Just one week later – today – we spoke to the coroner, talked with people at a mortuary about cremation and finalized a memorial service at a local church.

Talk about a bad week.

We decided to cremate Charlie because we don’t want him being buried on his own someplace.  A decision to bury him would be a decision for Kristen and I to choose our final resting place and we haven’t done that.  Perhaps we need to do that, but we can’t be rushed into such a large decision.  We also think it would be good to have Charlie here under our roof, so we can watch him and he can watch us.  He’ll be a part of our lives forever and having him here ensures nobody will ever forget him.

Charlie’s remains were released to the funeral home this morning by the Contra Costa County Medical Examiner.  The funeral home is working closely with us to expedite things so we can have him at the memorial on Thursday.  We signed all the paperwork for the cremation, but there’s some other paperwork to be done by the county and state, and only after that is done will he be cremated.

I know I said we didn’t want to visit Charlie to see him again, but we changed our minds.  So we got to see our boy one more time today.  And my mother – his grandmother – finally got to meet her grandson.  We brought an outfit for him to be cremated in, and we added some photos so he’s not alone.

Seeing him was somewhat comforting for Kristen, but it reminded me that my son is gone.  It’s very clear though that it’s just a body and it’s no longer Charlie.

I spoke with the Deputy Inspector for the Contra Costa County Coroner today as well.  He didn’t have a clear cause of death.  I didn’t really expect him to have that today.  It may be up to 90 days before we get something.  I did give him some additional information and clarified some timelines for him.  The inspector said they, and the doctors involved, aren’t looking at this as a SIDS issue.  We agree and have good reason to believe Charlie had a hemorrhage or something else that caused him to stop breathing immediately and die.  Only time will tell though.

The other thing we did today was meet with some nice folks at a local church to talk about a service on Thursday.  They are helping out quite a bit, from the pastor to the deacons to others.  The service will be Thursday at noon at the Community Presbyterian Church in Danville, but we’re keeping it to family, a very small group of friends and the doctor and nurse staff at John Muir hospital – Charlie’s second family.  As a reminder to everyone, if you’d like to send something, we suggest you make a donation to John Muir’s NICU at this site:

Finally, I have to give a short shout-out to Build a Bear Workshop.   Kristen wanted to get a white “angel” bear that we could have at the service.  She had trouble finding one, so I called BABW in Pleasanton.  A woman named Alexis heard our story and told me it was going to be her mission today to find us that bear.  She called back a few hours later and said she found the bear, and was express shipping it from St. Louis.  All of this was at no charge, too.  I offered to pay but they wouldn’t take it.  I’m not sure I’ve ever shopped in a BABW store, but I will now.  Special thanks to Alexis!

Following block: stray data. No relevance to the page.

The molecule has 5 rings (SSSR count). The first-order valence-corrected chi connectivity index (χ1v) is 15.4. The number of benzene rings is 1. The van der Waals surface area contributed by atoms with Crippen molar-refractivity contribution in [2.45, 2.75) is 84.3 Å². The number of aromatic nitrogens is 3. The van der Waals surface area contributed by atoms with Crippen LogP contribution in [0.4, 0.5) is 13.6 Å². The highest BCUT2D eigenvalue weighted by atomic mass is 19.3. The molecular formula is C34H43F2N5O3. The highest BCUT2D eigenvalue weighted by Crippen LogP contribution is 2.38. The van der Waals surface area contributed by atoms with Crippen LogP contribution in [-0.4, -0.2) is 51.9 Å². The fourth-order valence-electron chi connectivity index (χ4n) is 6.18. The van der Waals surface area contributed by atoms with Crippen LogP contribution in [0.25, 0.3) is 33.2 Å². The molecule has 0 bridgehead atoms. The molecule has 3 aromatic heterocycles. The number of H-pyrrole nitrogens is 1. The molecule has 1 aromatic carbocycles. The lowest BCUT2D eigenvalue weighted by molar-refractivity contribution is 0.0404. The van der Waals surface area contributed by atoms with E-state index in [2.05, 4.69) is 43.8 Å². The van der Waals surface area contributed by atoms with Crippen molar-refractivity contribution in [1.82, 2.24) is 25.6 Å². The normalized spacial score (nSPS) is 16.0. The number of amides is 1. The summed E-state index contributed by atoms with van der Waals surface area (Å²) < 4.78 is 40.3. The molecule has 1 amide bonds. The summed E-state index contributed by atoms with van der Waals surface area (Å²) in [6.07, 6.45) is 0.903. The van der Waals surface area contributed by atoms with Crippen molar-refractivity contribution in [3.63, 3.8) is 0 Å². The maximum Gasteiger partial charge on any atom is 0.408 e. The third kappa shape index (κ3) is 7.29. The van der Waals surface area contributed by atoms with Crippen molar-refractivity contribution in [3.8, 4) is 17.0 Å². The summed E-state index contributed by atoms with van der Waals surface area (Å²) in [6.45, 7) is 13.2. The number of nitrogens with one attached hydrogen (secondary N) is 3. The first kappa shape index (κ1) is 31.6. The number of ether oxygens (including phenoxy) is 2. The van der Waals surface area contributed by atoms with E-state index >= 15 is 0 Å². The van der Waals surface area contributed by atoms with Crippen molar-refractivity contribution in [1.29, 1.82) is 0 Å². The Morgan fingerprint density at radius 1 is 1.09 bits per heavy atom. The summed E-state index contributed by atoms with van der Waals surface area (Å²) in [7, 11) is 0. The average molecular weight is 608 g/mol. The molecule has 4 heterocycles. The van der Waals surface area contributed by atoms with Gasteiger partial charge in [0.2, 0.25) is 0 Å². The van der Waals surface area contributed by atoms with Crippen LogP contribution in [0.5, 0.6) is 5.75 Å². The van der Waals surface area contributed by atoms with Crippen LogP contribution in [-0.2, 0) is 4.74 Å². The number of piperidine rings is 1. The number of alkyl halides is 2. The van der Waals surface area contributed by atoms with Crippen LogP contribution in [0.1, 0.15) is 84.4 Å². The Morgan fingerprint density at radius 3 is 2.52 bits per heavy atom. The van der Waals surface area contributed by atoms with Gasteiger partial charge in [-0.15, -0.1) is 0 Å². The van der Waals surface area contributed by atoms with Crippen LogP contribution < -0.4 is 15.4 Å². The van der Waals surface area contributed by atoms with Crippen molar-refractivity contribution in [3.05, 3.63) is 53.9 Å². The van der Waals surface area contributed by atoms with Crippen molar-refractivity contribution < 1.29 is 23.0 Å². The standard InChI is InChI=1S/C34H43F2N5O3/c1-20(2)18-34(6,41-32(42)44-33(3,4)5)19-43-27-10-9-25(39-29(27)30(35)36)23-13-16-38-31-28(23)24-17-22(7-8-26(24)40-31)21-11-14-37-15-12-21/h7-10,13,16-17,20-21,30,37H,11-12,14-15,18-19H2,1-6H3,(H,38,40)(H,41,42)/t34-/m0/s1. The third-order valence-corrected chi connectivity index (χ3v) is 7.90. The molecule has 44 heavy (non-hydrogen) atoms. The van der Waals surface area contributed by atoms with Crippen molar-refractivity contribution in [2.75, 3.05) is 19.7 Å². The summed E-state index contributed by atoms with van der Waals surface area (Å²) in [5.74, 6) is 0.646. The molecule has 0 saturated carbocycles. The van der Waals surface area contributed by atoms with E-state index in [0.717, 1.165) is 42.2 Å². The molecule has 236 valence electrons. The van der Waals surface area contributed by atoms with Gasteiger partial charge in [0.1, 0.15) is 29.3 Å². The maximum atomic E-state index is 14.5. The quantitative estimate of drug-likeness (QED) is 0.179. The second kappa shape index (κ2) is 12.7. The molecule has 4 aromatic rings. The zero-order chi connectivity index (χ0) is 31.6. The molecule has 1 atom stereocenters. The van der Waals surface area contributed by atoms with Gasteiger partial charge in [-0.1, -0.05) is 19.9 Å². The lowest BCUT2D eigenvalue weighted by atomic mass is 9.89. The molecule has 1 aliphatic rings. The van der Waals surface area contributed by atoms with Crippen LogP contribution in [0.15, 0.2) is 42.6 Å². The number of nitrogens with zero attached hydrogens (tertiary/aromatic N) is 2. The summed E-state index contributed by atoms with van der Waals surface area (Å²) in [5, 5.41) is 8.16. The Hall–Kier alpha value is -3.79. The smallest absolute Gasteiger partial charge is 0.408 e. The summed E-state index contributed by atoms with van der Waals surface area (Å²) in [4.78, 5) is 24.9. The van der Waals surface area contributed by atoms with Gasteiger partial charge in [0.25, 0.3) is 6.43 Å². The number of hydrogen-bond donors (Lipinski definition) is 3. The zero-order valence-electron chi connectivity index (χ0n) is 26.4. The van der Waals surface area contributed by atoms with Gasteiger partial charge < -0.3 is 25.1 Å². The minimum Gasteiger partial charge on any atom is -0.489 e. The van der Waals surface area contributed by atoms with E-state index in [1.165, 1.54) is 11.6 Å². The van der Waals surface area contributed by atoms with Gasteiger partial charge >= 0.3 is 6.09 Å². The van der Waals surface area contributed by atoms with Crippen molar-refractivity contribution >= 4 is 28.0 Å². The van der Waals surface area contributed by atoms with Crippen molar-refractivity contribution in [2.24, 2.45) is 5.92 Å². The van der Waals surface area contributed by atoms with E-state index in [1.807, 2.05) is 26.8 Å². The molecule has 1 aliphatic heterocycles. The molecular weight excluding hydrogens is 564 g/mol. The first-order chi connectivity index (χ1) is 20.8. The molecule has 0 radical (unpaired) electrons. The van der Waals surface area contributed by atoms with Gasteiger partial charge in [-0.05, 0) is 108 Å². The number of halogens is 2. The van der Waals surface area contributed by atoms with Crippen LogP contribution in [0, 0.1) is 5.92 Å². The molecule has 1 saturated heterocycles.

Samuel’s back in Walnut Creek

A celebratory photo with Samuel back in Walnut Creek.

I was going to post this on Friday, but obviously other things got in the way.  I do have some good news:  Samuel is back in Walnut Creek at John Muir.  This is great for several reasons:  (1) We’re really comfortable with the nursing and doctor staff there, (2) there are private rooms for us to use and (3) We can bring in other people – pretty much whomever we want.

We appreciate the care we got at Oakland, and some of the doctors do their rotation there as well, since it seems the neonatologist group is from a third-party company. Most are not directly employed by the hospital.  We’re grateful that Sammy’s PDA was closed and he’s on the mend.

We visited with him on Saturday and Sunday, and my in-laws drove up from Visalia to be with us, so they got to spend time with Sammy too.  He’s a lot more active these days.  Yesterday we had story time with him and we’ve requested a mobile for his crib, since he seems really interested in what’s going on.

The doctor on Saturday talked to us about a small “adjustment” for Samuel.  They want to snip the underside of his tongue.  It sounds painful but they say administering a pain medicine would actually be more painful. It’s quick and the tongue heals really quickly. This will help him start nippling and will help with the overall use of his tongue.

This kid can’t catch a break!

Anyway, his grandma Barbara (a.ka. Abuela, a.k.a. Deebee) is in town today and Sammy’s anxious to meet her.  It’s the only grandparent he hasn’t met yet.

Where to donate

First, thank you all for your show of support for our beloved Charlie.  I’m so grateful many of you have connected with him both in person and virtually through my blog updates, Facebook postings and Instagram pictures and videos.  The sentiments have come from people near and far – some of whom I don’t know, and some who I haven’t talked with in years.  That’s OK.. I appreciate your words to help us.

We’ve had a few people ask where to make a donation or if there’s anything they can do.  I don’t think we need any donations personally at this time – other than lots of positive love for Charlie, Samuel and Jacob.